Veterans lead the parade
A last minute addition to this year's Maple Leaf Festival parade brought even more meaning to the parade's theme of "Hometown Heroes."
Clarence Rusk, age 103 and a World War I veteran, joined other Baldwin City veterans to serve as the grand marshals of Saturday's parade.
"My dad just had a blast," said Nancyelaine Anderson, Rusk's daughter from Minnesota. Anderson drove her father in the parade in a convertible. "And the people in the crowd were wonderful. I could see people as they read the sign that he was a World War I veteran stand up and applaud for him."
Rusk recently moved into Baldwin Care Center after living in Lawrence for 48 years. Anderson is trying to find out if he is the oldest living veteran of the first World War.
"Nobody seems to have any record," she said. "He's got to be getting darn close to being the oldest or the last one."
Rusk who was born in Talala Indian territory before Oklahoma became a state was drafted into service in 1918 at the age of 21. Hours before he was scheduled to get on a ship that would take him to the war, the armistice was signed and he could go home.
It is one of many stories he still tells.
"He's sharp as a tack," Anderson said. "He is chuck full of stories, and they are true."
Rusk and a friend drove on mud roads from Kansas City to St. Louis to watch Charles Lindbergh return home from Paris. He took a date to an opera starring famed Italian tenor Enrico Caruso. He was a bachelor until the age of 35, and still was married for 62 years.
"I did not even know my father had heard Caruso," said Anderson, who interviewed her dad a few years ago to learn more about his life.
Rusk worked until the age of 82 as a operating engineer at Lawrence Memorial Hospital. And he is the oldest living retiree of City Service Gas Company, a job he retired from in 1962.
The parade will be the veteran's latest tale to tell.
There were plenty of veteran participants in Saturday's parade. Baldwin City resident Danny McMillen was among them serving his 21st year as Elmo the Clown.
It's an act he started after he participated in the parade for several years with his children walking with scout groups or other organizations as a parent.
"I have always wanted to be a clown after seeing the big circuses with my dad," said McMillen, who is inspired by the great clowns of history and the great clowns of today. "So I started developing my character."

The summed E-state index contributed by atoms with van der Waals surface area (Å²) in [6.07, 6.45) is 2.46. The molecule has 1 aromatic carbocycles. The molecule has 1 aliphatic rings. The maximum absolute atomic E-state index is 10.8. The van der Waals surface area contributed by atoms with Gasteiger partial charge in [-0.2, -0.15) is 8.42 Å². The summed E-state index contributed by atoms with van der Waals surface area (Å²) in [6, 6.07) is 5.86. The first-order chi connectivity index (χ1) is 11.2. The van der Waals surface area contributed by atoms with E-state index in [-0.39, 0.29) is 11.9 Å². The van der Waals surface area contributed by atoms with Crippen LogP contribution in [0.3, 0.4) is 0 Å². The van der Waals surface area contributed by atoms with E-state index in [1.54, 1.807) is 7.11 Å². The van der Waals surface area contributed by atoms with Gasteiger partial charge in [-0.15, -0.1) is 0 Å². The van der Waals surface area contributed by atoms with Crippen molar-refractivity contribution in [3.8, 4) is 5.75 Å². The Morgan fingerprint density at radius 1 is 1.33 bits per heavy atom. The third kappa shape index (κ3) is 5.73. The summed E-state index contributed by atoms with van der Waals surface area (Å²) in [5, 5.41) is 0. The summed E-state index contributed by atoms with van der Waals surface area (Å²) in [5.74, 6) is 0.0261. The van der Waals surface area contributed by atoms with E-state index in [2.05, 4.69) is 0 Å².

McMillen estimates he has played Elmo in more than 300 parades between Wichita and the eastern state line of Kansas with most of those appearances in the 1980s. McMillen has also handed out smiles at numerous events for children, often accompanied by his wife Becky, who joined in the act as the "ring master." Together they were the Rinkiest Dinkiest Wandering Circus.
McMillen eased his parade schedule in 1992, but kept appearing in the Maple Leaf Festival parade. He said he is starting to see his third generation of Elmo fans.
"I have kept up the Maple Leaf parade, because it's tradition," McMillen said.
Elmo has changed in 21 years. McMillen used to wear a wig, but McMillen has simplified Elmo's appearance over the years.
"It makes you look more gentle to children, not so scary," McMillen said.
McMillen had thought about hanging up his clown shoes after this year's parade where he poked fun at the presidential election with a sign that said "Elmo for president, I will cut your taxes and put it in a locked box." But the parade changed his mind.
"After going to the parade this year, and all the kids were calling Elmo, I can't ever let them down," McMillen said. "The pay is really good when you hear people happy."
The more the merrier
Another 21-year veteran of the Maple Leaf Festival is Ron Nelson, who serves as the announcer of the parade and during the rest of the festival with the help of his wife, Eileen, and mother-in-law, Ruth Kinney.
Nelson said the crowd at parade time was the biggest ever.
"The best estimate is big," Nelson said. "The crowd after the parade, when people are standing shoulder to shoulder, usually lasts about an hour. This year it lasted about 2 1/2 hours."
The bigger crowd which he estimates to have been between 30,000-35,000 on Saturday brought new challenges. The number of lost children brought to the announcer's stand was more than ever, and Nelson plans to be more prepared for that next year by meeting with the Maple Leaf Festival Committee and the Baldwin City Police Department before next year's festival.
There were some more pleasant new challenges as well. In addition to various items vendors donate as give-away items, Nelson also was asked to find homes for three puppies.
"We never know what to expect," Nelson said. "That is what makes the festival what it is."
A ray of light
Perhaps one of the longest and most inconsistent veterans of the Maple Leaf Festival the sun made a brief and welcome appearance on Saturday during the parade.
Star Novak, Maple Leaf Festival publicity coordinator, said the assurance of dry weather on Saturday might have boosted attendance that day.
"I wonder if the crowd was so huge on Saturday because of the threat of rain on Sunday," Novak said. "The crowd was huge. People kept coming into town all day."